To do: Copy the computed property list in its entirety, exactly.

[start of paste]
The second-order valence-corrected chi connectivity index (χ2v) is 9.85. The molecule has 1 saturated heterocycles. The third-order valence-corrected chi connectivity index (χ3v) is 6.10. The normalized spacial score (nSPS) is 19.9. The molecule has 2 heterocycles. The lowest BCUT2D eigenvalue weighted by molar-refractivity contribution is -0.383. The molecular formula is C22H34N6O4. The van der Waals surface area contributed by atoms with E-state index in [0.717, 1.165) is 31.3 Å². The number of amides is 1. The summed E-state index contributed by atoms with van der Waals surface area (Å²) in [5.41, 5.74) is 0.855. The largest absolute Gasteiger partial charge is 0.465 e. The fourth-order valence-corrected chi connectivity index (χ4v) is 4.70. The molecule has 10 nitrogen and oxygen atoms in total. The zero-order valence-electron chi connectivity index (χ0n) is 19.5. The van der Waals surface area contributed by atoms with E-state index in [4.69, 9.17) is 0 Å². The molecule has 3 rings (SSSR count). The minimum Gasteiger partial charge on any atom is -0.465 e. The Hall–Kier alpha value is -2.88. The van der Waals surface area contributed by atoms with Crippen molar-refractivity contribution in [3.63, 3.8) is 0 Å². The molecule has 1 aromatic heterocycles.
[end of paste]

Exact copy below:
The second-order valence-corrected chi connectivity index (χ2v) is 9.85. The molecule has 1 saturated heterocycles. The third-order valence-corrected chi connectivity index (χ3v) is 6.10. The normalized spacial score (nSPS) is 19.9. The molecule has 2 heterocycles. The lowest BCUT2D eigenvalue weighted by molar-refractivity contribution is -0.383. The molecular formula is C22H34N6O4. The van der Waals surface area contributed by atoms with E-state index in [0.717, 1.165) is 31.3 Å². The number of amides is 1. The summed E-state index contributed by atoms with van der Waals surface area (Å²) in [5.41, 5.74) is 0.855. The largest absolute Gasteiger partial charge is 0.465 e. The fourth-order valence-corrected chi connectivity index (χ4v) is 4.70. The molecule has 10 nitrogen and oxygen atoms in total. The zero-order valence-electron chi connectivity index (χ0n) is 19.5. The van der Waals surface area contributed by atoms with E-state index in [4.69, 9.17) is 0 Å². The molecule has 3 rings (SSSR count). The minimum Gasteiger partial charge on any atom is -0.465 e. The Hall–Kier alpha value is -2.88. The van der Waals surface area contributed by atoms with Crippen molar-refractivity contribution in [3.63, 3.8) is 0 Å². The molecule has 1 aromatic heterocycles.